And that's what happened to e-commerce. And educational television. And WAP. Waterproof lounge furniture that the housewife can clean with a hose. And all of next week's interactive broadband multimedia convergent synergistic mongolian clusterfucks too.
posted by i_am_joe's_spleen at 2:54 PM on December 11, 2001

i equate eCommerce to the pilgrims and America: it started idealisticlly, a little magic happened, there were some big successes that will last forever, and then a bunch of people died as soon as the weather got bad.

Out of that tragedy came hearty people who really built this great country and their decendents will build the next real wave of eCommerce where when you buy your stupid book or toy or viagra, it will actually get sent to your house in a reasonable period of time.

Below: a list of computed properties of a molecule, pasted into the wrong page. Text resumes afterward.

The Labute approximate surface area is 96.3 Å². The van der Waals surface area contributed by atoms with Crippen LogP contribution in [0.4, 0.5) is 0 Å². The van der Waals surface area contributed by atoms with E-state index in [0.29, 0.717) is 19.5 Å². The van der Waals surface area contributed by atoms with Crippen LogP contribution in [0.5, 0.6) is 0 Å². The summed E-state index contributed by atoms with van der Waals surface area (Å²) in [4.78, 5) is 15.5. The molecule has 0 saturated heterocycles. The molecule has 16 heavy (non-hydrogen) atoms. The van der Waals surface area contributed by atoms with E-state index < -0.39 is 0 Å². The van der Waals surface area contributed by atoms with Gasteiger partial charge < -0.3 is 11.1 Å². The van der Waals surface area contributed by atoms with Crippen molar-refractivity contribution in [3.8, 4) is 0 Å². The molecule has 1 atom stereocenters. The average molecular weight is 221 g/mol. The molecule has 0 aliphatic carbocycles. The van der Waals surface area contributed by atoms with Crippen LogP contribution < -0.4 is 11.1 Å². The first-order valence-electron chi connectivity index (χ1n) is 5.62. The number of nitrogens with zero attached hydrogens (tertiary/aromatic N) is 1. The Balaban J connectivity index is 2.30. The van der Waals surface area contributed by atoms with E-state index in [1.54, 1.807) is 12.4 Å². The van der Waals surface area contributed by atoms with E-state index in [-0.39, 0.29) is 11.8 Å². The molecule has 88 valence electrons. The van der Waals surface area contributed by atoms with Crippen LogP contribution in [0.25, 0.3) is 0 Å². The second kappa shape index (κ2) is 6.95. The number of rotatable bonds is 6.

and maybe next time it starts booming, the government wont let some old kook like Alan Greenspan "cool it down" so much that it sends us into a damn recession. thank you.
posted by tsarfan at 3:15 PM on December 11, 2001

Oooh. I forgot the parallels with railways in the 19th century. Vast fortunes, fraud, intrigue, worthless bonds, bootstrapping infrastructure, abandoned ghost towns... Joining the dots is left as an exercise for the reader.

Thought: for decades, anyone with a credit card and a phone has been able to order goods and services through an easy-to-use interface called an "operator". "p-commerce" has been very succesful in some market sectors: pizza, sex, psychic predictions. It is less successful in others: cars, clothing, ...
posted by i_am_joe's_spleen at 3:23 PM on December 11, 2001

i_am_joe's: whose quote is that?

The only problem with the quote: there have been no "elders" involved.
posted by ParisParamus at 3:28 PM on December 11, 2001

PP: G K Chesterton.
posted by i_am_joe's_spleen at 3:39 PM on December 11, 2001